The Original Ninfa’s on Navigation Is Planning to Add a Second Location
Suburban diners soon might not have to travel so far for a taste of The Original Ninfa's On Navigation.
Photo courtesy of Legacy Restauraurants
Updated 6/27/2016, 11:06 a.m. to add comments from Legacy Restaurants CEO Jonathan Horowitz.
Thanks to an email forwarded by a reader, we’ve learned that Legacy Restaurants, which runs The Original Ninfa's On Navigation, is looking to expand the concept.
Many longtime Houstonians remember full and well when there were once several Ninfa’s franchise locations. Regrettably, later down the road, founder Ninfa Laurenzo and her family lost control of the business and the franchise locations shut down, one by one. Laurenzo's heirs went on to establish El Tiempo.
A commercial real estate listing posted by Waterman Steele Real Estate Advisors states that the company is seeking a second-generation restaurant (in other words, one already built out for a previous restaurant) in well-populated suburban areas. Specifically, the company is looking at The Woodlands, Katy, the Energy Corridor and Cypress, as well as off of State Highway 249, which could mean the Willowbrook area.
It's another exciting new development for The Original Ninfa's On Navigation, too, which just finished remodeling the kitchen, added a wood-burning oven, developed new menu dishes and has retained Julep's Alba Huerta as bar consultant.
Legacy Restaurants’ CEO, Jonathan Horowitz, says, “We are actively pursuing the right location for another Original Ninfa’s, and it looks like we’ll be somewhere away from the center of town: The Woodlands, Katy, Northwest, Sugar Land — somewhere where there’s obviously good brand awareness but far enough away from Navigation to give a different area an opportunity to experience the original.”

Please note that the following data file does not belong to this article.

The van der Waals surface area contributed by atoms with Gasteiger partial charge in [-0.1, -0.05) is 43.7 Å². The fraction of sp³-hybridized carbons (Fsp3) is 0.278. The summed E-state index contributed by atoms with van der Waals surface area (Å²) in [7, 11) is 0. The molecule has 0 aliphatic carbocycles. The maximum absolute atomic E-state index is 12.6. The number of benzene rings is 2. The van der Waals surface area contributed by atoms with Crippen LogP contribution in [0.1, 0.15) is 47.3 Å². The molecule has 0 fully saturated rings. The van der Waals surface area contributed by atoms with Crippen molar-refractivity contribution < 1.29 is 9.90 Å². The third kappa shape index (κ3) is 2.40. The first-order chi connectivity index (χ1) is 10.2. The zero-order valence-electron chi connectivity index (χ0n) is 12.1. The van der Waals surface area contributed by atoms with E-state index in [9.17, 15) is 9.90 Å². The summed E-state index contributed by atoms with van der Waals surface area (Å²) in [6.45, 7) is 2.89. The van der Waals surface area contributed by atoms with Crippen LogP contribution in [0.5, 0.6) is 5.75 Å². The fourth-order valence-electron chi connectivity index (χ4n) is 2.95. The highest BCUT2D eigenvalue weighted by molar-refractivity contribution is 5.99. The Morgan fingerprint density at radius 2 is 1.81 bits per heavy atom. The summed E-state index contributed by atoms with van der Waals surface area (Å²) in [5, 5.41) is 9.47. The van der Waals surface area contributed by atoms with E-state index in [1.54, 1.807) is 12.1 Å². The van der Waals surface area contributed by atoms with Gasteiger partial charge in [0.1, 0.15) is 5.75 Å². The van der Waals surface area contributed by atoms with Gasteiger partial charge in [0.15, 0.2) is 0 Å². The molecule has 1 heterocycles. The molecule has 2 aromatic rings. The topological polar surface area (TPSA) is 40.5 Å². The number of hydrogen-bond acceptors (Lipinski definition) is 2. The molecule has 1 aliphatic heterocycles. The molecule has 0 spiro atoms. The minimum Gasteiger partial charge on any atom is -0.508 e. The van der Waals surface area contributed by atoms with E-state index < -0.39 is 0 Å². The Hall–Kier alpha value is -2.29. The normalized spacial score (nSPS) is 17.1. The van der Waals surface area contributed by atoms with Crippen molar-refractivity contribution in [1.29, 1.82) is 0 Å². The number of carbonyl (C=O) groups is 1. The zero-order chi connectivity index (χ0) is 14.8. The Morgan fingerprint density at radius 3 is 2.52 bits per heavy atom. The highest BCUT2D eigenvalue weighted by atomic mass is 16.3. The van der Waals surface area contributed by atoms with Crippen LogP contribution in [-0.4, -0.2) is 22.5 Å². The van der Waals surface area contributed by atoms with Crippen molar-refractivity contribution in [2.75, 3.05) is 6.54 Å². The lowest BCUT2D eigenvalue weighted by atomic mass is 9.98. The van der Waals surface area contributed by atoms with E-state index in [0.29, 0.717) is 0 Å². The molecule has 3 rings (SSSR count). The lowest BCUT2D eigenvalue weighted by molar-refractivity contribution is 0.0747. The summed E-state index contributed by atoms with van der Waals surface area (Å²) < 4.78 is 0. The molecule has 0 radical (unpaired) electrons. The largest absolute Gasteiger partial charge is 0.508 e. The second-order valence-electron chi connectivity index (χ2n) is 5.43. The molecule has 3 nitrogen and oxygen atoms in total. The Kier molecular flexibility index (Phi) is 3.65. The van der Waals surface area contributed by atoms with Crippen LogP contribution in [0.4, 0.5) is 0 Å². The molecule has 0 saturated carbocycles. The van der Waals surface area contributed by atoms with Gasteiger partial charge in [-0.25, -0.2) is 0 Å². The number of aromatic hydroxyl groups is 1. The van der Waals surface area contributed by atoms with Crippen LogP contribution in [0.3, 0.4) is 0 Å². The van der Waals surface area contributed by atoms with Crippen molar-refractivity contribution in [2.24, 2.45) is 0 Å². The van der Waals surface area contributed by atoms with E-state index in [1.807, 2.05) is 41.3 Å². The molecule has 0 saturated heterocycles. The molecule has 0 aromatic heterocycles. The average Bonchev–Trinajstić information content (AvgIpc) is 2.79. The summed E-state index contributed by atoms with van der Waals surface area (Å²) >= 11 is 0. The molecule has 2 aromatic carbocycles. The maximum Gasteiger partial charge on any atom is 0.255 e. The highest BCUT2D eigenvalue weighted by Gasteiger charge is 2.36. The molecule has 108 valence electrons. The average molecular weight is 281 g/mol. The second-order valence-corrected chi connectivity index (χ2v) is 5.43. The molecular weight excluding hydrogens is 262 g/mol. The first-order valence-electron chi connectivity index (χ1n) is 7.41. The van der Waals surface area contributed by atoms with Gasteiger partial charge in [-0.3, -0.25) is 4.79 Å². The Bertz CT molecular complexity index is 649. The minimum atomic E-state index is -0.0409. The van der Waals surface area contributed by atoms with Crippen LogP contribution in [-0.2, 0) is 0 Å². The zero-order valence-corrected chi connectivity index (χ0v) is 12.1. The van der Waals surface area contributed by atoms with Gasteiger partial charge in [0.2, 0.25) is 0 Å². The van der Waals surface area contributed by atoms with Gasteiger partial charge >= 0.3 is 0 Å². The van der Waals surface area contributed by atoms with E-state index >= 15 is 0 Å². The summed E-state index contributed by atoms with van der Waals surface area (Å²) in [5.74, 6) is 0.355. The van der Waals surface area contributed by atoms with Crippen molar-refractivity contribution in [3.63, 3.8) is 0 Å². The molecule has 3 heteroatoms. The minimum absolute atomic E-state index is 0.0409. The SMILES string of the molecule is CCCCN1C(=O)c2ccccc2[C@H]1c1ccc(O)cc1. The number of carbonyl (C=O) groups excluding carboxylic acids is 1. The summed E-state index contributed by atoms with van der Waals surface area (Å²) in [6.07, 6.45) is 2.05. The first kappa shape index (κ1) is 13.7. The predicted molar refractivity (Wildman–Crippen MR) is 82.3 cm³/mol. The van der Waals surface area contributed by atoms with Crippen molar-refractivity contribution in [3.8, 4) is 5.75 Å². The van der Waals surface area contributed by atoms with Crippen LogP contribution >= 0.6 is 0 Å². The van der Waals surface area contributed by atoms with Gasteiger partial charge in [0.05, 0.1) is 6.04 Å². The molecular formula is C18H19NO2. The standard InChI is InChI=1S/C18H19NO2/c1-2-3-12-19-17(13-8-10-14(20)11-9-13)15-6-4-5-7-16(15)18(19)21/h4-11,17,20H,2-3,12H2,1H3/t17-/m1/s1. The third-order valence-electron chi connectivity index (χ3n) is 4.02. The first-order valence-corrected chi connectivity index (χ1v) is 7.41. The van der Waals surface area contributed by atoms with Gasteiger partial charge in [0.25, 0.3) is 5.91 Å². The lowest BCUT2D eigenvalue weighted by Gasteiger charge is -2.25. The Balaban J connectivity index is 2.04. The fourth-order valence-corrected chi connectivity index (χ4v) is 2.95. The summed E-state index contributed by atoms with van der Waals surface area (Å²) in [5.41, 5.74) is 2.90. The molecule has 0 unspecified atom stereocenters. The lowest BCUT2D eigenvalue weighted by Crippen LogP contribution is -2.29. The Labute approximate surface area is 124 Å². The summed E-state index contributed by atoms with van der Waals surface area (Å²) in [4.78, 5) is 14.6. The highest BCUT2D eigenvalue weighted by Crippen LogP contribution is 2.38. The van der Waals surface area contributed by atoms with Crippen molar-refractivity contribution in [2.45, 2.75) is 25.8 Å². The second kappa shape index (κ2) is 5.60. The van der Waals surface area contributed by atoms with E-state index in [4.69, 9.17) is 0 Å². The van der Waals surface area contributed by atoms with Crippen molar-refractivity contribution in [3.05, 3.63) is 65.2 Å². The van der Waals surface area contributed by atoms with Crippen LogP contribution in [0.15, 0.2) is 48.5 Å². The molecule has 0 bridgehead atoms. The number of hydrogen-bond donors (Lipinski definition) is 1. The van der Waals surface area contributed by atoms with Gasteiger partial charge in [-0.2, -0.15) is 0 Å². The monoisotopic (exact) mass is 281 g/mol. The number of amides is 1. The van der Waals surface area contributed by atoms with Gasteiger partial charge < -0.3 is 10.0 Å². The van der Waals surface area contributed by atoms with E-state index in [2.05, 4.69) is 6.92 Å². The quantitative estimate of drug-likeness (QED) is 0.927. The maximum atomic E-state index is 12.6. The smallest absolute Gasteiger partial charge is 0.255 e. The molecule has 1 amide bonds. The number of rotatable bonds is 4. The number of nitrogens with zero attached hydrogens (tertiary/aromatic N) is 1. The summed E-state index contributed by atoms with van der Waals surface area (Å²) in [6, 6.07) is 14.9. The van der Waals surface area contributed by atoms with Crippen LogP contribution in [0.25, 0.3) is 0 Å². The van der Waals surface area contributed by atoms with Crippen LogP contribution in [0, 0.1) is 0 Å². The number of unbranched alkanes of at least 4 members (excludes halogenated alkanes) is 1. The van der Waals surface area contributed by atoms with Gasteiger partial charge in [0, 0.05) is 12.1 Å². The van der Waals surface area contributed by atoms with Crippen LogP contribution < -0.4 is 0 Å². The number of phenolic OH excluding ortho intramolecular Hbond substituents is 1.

Chef Alex Padilla works with the brand-new, wood-fired oven at The Original Ninfa's On Navigation. It is likely the new location will have one as well.
Photo courtesy of Legacy Restaurants
Finding a new spot is going to be tricky in more ways than one. Horowitz says they’re looking for a 6,000-to 7,000-foot space. Additionally, some thought is being put into how to bring some of the “feel” of The Original Ninfa’s to a space of newer construction. “Putting all those things together, it will take a little while to find just the right spot,” he said. “As you can imagine, when doing something with a restaurant like this which has such history and tradition, we’re not going to just put it anywhere for the sake of putting it somewhere. Obviously, you can’t replicate the original in every sense of the word, but we’re going to be very thoughtful about how we bring all the traditions and history with it.”
He says he envisions a second location having much the same menu as the existing one, which chef Alex Padilla oversees and develops new dishes for as needed. It will no doubt also benefit from consultant Alba Huerta’s work on the bar program. He’s also hoping that a new location would also have a wood-fired oven, like the one that was recently added to the kitchen of The Original Ninfa’s.
This is remarkably good news for suburban diners who don’t always want to make a trek to the east side of downtown for a classic fajita and margarita fix. Now, it's just a matter of seeing which neighborhood will be the lucky recipient of a new Ninfa's.
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